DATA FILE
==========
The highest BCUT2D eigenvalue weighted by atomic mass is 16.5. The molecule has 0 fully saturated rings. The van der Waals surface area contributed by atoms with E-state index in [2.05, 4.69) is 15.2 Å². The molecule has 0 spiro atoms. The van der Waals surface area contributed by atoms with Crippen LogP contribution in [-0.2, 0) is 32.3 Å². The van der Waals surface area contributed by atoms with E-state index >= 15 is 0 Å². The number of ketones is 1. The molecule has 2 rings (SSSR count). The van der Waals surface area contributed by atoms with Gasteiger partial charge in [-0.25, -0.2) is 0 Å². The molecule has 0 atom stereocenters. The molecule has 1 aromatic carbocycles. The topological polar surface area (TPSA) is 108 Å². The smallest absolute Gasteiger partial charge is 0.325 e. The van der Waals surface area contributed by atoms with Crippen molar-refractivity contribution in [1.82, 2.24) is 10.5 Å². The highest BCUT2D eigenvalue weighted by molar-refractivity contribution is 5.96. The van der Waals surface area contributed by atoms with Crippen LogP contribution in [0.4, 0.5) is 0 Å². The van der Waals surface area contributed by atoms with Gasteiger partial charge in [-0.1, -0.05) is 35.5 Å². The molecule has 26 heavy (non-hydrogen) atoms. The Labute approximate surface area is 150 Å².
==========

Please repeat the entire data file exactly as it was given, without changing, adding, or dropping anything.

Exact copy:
The highest BCUT2D eigenvalue weighted by atomic mass is 16.5. The molecule has 0 fully saturated rings. The van der Waals surface area contributed by atoms with E-state index in [2.05, 4.69) is 15.2 Å². The molecule has 0 spiro atoms. The van der Waals surface area contributed by atoms with Crippen LogP contribution in [-0.2, 0) is 32.3 Å². The van der Waals surface area contributed by atoms with E-state index >= 15 is 0 Å². The number of ketones is 1. The molecule has 2 rings (SSSR count). The van der Waals surface area contributed by atoms with Gasteiger partial charge in [-0.25, -0.2) is 0 Å². The molecule has 0 atom stereocenters. The molecule has 1 aromatic carbocycles. The topological polar surface area (TPSA) is 108 Å². The smallest absolute Gasteiger partial charge is 0.325 e. The van der Waals surface area contributed by atoms with Crippen molar-refractivity contribution in [1.82, 2.24) is 10.5 Å². The highest BCUT2D eigenvalue weighted by molar-refractivity contribution is 5.96. The van der Waals surface area contributed by atoms with Crippen LogP contribution in [0.4, 0.5) is 0 Å². The van der Waals surface area contributed by atoms with Gasteiger partial charge in [-0.1, -0.05) is 35.5 Å². The molecule has 26 heavy (non-hydrogen) atoms. The Labute approximate surface area is 150 Å².